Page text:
Kate Malone, an acclaimed sculptor, created an overbrimming urn-shaped water pot resting in a small pool framed by ceramic tiles.
The pot is adorned with reliefs of intertwining herbal plants, including lavender, cranesbill and honeysuckle. A small pump inside the urn continually recycles the water, which trickles over the curved edges into the pool below.
The fountain at the museum, in Kingsland Road, was first designed in clay, then cast in bronze at a local foundry. It is sponsored by the herbal medicine company Gerard House, which takes its name from John Gerard, a 16th century herbalist who advised King James I. Gerard used to tend his own herbal garden in Holborn.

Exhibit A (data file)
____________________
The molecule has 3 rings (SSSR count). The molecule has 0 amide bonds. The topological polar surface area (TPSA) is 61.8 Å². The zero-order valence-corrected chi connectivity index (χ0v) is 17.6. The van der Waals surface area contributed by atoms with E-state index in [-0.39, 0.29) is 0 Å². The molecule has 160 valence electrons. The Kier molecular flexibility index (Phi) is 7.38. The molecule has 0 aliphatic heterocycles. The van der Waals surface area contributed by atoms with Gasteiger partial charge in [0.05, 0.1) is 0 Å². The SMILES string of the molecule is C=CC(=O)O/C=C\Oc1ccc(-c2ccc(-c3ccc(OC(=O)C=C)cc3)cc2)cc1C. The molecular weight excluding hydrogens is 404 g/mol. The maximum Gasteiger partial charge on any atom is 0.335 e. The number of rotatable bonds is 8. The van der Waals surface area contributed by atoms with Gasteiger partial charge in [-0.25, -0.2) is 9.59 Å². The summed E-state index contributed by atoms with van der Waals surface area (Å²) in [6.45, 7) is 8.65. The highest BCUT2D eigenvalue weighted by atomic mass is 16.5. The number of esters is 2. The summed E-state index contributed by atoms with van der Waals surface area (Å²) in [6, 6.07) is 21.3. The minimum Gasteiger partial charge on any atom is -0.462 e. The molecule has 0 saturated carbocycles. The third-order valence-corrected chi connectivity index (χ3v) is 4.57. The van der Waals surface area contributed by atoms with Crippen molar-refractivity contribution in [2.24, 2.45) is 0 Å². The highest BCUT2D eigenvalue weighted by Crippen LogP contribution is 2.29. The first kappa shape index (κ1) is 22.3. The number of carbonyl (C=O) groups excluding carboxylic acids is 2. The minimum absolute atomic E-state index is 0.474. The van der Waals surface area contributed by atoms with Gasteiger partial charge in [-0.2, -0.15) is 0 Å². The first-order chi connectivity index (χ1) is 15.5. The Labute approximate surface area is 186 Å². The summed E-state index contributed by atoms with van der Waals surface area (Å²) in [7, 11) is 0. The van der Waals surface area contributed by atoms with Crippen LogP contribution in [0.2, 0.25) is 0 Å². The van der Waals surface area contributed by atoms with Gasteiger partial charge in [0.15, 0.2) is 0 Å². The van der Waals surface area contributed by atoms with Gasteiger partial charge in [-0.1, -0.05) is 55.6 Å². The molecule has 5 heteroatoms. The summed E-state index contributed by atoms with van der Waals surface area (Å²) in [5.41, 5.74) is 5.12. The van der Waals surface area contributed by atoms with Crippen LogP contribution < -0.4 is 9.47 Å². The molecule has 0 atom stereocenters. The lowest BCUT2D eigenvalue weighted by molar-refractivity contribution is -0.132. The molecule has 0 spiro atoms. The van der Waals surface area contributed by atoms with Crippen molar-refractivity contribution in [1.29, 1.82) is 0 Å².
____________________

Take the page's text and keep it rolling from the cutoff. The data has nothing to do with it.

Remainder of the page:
The herb garden was created by the deputy director of the museum, Christine Lalumia, from derelict land nearby. Kate, who graduated from the Royal College of Art in 1986, says the pot is a symbol of security and stability. 'The idea is that it gives a sense of well being. It is a life regenerating symbol.'
She works from a studio in Balls Pond Road, Hackney. Her other works include a bronze drinking fountain for a park in Bristol, a clay model of fish heads on display at Hackney marshes and a jug pouring milk into a breakfast bowl shown at Homerton Hospital.